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Fortnightly Magazine - October 15 1995

Utilities to Pool Power, Resources

Lori A. Burkhart

General Public Utilities Corp. (GPU) and New Jersey Resources Corp. (NJR) have announced a pooling plan to manage the natural gas supply and capacity portfolios for up to 25 gas-fired generating stations that supply the GPU system in New Jersey and Pennsylvania. The pool will contain up to 1,100 megawatts of nonutility generation presently under contract with the GPU companies, as well as the companies' own generation. NJR will procure gas and provide other fuel-management services in conjunction with GPU system power dispatchers.

Federal Appeals Court Upholds EWG Safe Harbor Regs

Phillip S. Cross

Turning back a challenge by the National Association of Regulatory Utility Commissioners (NARUC), the U.S. Court of Appeals for the District of Columbia Circuit has upheld federal regulations relaxing scrutiny of investments in exempt wholesale generators (EWGs) by electric utility holding companies.

Minnesota Coalition Joins Debate

Lori A. Burkhart

A broad coalition of Minnesota electric cooperatives, municipal utilities, consumer advocates, and environmentalists has joined the debate over the restructuring of the state's electric industry.

TEP's Holding Co. Status on Hold

Lori A. Burkhart

The staff of the Arizona Corporation Commission have recommended rejection of a Tucson Electric Power Co. (TEP) proposal to form a holding company, with TEP becoming a wholly-owned subsidiary. The proposal reflects TEP's desire to pursue opportunities in the domestic and international power markets, including development of independent power projects, acquisition of interests in existing power facilities privatized by foreign governments, and construction of cogeneration facilities to serve the energy needs of large industrial customers.

Southwestern Merger: A New Breed

Lori A. Burkhart

Southwestern Public Service Co. (SPS) and Public Service Co. of Colorado (PSCC) have entered into a definitive merger agreement to form a public utility holding company that will cover one of the largest geographic areas in the nation. Size apart, the merger is unique in that SPS operates as part of ERCOT, and the two utilities are not interconnected. A new transmission line will be built to connect the two companies.

The new holding company will have combined annual revenues of $3 billion, and assets of $6 billion.

S&P: Municipal Tactics as Effective as Mergers

Lori A. Burkhart

Standard & Poor's (S&P) CreditWeek Municipal notes that municipal electric utilities are resisting the investor-owned utility (IOU) merger trend in favor of competing through internal cost controls and sharing of services. The main reason, according to S&P directors Marla Fox and William Cox, is that municipals are political entities governed by city councils or appointed boards, and mergers would result in less authority for those decisionmakers.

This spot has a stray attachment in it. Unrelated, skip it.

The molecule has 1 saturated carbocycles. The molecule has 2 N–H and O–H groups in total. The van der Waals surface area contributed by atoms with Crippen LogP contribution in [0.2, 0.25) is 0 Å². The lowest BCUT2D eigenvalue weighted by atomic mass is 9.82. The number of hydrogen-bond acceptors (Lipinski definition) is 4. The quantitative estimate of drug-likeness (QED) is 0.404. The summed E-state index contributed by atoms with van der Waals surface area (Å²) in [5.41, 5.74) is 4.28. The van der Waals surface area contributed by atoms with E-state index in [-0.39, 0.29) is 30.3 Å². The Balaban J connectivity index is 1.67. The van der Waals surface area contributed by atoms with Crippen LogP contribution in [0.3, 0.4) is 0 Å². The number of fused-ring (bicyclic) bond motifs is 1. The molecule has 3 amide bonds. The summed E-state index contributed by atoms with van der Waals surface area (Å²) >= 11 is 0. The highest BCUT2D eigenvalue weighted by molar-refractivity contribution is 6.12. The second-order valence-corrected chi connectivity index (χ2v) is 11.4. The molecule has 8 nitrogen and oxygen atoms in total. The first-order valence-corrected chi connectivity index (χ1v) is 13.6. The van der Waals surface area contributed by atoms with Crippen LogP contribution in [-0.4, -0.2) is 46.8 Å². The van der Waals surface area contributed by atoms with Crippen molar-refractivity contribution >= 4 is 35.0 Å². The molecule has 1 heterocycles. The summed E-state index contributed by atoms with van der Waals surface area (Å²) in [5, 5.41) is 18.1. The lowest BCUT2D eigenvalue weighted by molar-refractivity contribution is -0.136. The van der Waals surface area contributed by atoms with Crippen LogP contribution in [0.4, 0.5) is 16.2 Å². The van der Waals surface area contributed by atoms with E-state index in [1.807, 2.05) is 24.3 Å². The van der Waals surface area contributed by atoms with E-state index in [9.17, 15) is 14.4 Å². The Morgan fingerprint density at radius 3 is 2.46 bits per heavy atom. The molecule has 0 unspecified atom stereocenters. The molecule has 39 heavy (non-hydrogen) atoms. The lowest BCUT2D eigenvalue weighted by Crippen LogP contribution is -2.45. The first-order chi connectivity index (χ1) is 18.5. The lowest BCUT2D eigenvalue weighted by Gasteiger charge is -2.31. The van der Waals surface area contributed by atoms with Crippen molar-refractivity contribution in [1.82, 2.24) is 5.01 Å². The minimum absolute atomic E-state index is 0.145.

Central Illinois Proposes Direct-access Pilots

Lori A. Burkhart

Citing a need to prepare for the emerging competitive marketplace, Central Illinois Light Co. has volunteered to experiment with direct access for all of its customers. The utility has asked the Illinois Commerce Commission to consider two separate pilot programs that will allow customers to purchase some or all of their power requirements from other suppliers.

Mortgaging Your Conservation: A Way Out for Stranded Investment?Andrea L. Kelly and Donald E. Gaines

Andrea L. Kelly and Donald E. Gaines

When an electric utility invests in a resource to serve its customers, it does so with the belief that the asset underlying the investment can be pledged as collateral to secure debt capital. But what happens if the asset is not owned by the company and, therefore, provides no collateral? The following situations illustrate:

Situation A

Electric utility "A" chooses to build a small generating plant to meet the future needs of its growing customer base.

Perspective

J. Michael Parish

One of the iron rules of competition and open markets is that there are winners and losers. Winners tend to win very big; losers tend to lose everything and disappear, through absorption or insolvency. As deregulation takes hold, high-cost producers and less adroit managers may find themselves steamrollered by emerging strongmen and entrepreneurial upstarts. These rivals may usurp segments of their business by bidding the job cheaper and still making money, leaving a rising tide of shareholder suits in their wake.

Commentary: Making Restructuring ProfitableRalph Cavanagh

Ralph Cavanagh

Investments that minimize life-cycle costs of reliable energy services should be more profitable to utilities than those that fail that test. This perceptive article shows that Puget Power and the Washington Utilities and Transportation Commission (UTC) share that view.Too many utilities still hesitate to finance energy savings that cost less than the displaced power production.

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